Homework Help: Joining the midpoints of the consecutive sides of a quadrilateral

1. Aug 17, 2008

lamerali

1. The problem statement, all variables and given/known data

Use Cartesian vectors in two-space to prove that the line segments joining midpoints of the consecutive sides of a quadrilateral form a parallelogram.

2. Relevant equations

3. The attempt at a solution

the only thing I can think of is; the only way joining the midpoints of the consecutive sides of a quadrilateral will form a parallelogram is if the quadrilateral IS a parallelogram in the first place....I'm pretty sure this is not the correct answer so any guidance is greatly appreciated...THANKS!

lamerali
Calculus and vectors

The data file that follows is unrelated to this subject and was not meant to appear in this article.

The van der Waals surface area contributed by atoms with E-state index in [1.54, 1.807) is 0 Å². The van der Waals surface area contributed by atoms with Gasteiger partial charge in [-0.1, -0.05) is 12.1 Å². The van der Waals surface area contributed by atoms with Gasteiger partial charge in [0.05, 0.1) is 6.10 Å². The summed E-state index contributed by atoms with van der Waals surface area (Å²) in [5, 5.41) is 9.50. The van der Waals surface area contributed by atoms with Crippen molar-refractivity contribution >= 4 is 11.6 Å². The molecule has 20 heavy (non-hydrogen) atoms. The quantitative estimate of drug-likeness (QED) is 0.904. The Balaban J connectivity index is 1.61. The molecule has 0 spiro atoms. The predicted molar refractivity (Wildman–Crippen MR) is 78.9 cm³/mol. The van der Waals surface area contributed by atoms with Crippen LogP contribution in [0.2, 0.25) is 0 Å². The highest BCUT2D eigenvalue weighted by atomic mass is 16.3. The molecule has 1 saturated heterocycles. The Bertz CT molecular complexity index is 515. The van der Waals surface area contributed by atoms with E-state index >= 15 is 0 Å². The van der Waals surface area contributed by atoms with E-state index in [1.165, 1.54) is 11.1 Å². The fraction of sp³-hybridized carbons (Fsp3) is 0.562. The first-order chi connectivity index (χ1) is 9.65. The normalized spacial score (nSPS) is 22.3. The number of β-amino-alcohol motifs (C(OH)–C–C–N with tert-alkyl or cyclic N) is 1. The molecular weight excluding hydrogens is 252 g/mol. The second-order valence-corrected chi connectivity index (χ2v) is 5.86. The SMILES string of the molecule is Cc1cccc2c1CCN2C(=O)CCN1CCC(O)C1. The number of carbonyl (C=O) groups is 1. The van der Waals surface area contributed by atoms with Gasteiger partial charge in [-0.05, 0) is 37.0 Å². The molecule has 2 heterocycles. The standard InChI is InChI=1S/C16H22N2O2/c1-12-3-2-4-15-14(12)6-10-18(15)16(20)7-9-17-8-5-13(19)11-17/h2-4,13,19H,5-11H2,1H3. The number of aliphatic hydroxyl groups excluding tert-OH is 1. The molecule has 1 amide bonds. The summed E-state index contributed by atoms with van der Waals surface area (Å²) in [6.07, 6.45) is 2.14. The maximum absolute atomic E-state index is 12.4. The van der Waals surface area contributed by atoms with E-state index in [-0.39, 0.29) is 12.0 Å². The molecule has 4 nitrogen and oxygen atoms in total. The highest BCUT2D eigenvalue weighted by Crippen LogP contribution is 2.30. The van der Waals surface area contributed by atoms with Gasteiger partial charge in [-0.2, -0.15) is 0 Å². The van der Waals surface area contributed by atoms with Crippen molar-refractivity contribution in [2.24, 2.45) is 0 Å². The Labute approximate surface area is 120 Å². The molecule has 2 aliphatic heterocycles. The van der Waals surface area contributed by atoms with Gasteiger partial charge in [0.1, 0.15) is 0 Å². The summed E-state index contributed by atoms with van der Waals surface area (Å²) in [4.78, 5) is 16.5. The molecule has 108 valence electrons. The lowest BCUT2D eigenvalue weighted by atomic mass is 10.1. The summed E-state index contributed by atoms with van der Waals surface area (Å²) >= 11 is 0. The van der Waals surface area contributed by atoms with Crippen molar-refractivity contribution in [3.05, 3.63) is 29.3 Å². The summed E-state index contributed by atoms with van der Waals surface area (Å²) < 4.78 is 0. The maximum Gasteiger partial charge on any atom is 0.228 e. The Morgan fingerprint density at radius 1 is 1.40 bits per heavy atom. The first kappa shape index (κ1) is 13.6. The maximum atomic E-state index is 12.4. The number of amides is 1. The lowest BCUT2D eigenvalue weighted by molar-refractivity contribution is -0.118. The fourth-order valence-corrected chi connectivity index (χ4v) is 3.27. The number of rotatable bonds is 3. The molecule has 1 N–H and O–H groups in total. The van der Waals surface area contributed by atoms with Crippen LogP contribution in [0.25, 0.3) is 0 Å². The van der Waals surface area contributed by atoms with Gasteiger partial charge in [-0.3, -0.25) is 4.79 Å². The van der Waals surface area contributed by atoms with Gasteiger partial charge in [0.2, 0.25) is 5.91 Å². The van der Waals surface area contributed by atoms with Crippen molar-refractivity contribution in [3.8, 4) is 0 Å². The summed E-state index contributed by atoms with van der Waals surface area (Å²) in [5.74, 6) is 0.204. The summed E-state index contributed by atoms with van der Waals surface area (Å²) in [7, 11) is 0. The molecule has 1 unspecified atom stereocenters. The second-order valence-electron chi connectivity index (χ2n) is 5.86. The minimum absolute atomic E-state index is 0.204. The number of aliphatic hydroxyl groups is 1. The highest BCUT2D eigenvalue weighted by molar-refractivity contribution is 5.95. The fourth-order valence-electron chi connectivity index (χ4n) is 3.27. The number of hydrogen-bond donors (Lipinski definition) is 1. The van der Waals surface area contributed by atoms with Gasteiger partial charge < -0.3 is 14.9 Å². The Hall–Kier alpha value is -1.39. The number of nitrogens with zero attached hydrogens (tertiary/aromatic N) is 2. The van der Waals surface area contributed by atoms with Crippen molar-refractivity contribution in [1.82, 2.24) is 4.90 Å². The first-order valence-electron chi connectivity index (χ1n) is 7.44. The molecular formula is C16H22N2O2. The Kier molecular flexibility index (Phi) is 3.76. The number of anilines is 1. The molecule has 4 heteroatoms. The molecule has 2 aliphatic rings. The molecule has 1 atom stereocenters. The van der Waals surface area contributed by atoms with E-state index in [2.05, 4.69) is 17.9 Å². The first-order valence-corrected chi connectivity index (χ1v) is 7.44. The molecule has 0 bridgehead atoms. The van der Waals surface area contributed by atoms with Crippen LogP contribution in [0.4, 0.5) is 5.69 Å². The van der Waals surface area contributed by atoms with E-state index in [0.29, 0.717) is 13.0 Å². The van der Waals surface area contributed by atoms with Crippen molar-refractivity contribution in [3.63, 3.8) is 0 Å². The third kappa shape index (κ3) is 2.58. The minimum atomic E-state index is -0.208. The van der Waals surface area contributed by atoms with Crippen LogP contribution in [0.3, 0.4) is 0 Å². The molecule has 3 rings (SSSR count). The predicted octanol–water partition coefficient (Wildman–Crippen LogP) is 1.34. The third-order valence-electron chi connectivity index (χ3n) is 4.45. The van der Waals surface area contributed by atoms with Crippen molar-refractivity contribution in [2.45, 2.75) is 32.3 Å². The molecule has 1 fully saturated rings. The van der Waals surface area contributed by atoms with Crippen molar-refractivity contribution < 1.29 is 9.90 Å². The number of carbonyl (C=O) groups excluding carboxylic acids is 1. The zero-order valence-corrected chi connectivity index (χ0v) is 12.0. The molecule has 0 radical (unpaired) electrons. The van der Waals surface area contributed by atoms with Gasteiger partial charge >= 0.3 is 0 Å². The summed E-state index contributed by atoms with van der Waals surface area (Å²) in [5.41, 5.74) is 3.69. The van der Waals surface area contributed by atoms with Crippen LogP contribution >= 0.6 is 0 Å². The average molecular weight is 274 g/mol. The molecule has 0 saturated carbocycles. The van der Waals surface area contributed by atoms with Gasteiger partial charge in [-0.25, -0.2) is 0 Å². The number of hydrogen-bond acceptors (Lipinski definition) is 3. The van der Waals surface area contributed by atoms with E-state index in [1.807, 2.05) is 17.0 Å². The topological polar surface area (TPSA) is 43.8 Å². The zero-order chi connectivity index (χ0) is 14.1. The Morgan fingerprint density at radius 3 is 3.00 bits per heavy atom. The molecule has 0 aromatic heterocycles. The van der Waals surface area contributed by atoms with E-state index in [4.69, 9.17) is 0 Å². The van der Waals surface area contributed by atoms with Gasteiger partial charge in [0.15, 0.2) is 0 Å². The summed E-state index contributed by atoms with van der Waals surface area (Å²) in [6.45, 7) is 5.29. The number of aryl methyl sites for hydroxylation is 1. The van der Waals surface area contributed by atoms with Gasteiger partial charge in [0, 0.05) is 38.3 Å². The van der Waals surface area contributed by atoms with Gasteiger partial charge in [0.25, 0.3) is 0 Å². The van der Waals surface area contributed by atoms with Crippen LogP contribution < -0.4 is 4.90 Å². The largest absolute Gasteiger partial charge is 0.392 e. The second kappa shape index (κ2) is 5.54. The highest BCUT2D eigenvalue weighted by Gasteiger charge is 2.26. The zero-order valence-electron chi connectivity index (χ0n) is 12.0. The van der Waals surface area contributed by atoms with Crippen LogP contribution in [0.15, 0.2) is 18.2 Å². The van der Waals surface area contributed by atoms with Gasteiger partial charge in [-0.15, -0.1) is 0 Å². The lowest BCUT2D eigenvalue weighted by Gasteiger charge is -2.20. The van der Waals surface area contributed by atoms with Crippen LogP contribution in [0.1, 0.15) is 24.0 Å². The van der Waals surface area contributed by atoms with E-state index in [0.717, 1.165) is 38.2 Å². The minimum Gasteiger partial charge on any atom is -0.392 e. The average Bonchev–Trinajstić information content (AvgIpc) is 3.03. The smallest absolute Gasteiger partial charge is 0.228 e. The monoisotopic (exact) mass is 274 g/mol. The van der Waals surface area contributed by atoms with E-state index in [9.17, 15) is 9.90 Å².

2. Aug 17, 2008

Defennder

The best approach is to draw the picture, including the mid-point line segments. Denote one side of the parallelogram by $$\mathbf{a}$$ the other by $$\mathbf{b}$$. Then express the purportedly parallel line segments in terms of a and b.

3. Aug 17, 2008

dynamicsolo

This is a theorem from Euclidean geometry. If the proposition is given to you for a general quadrilateral, there is no requirement for it to have its opposite sides be parallel. So you're not allowed to argue starting from a parallelogram. (The proposition is surprising because it doesn't seem like it ought to be true, yet it is!)

For setting up the problem, you're allowed to make life easier for yourself by placing one of the vertices of the quadrilateral at the origin (0,0) and lay one of its sides along, say, the x-axis, so a second vertex is (a, 0). From there, the other two vertices will just be at some other two points on the plane, (b,c) and (d,e). Now find the coordinates of the midpoints of the four sides and calculate the components of the vectors linking midpoints of consecutive sides. What do you notice about the components of the vectors on opposite sides of the new quadrilateral they form?

4. Aug 17, 2008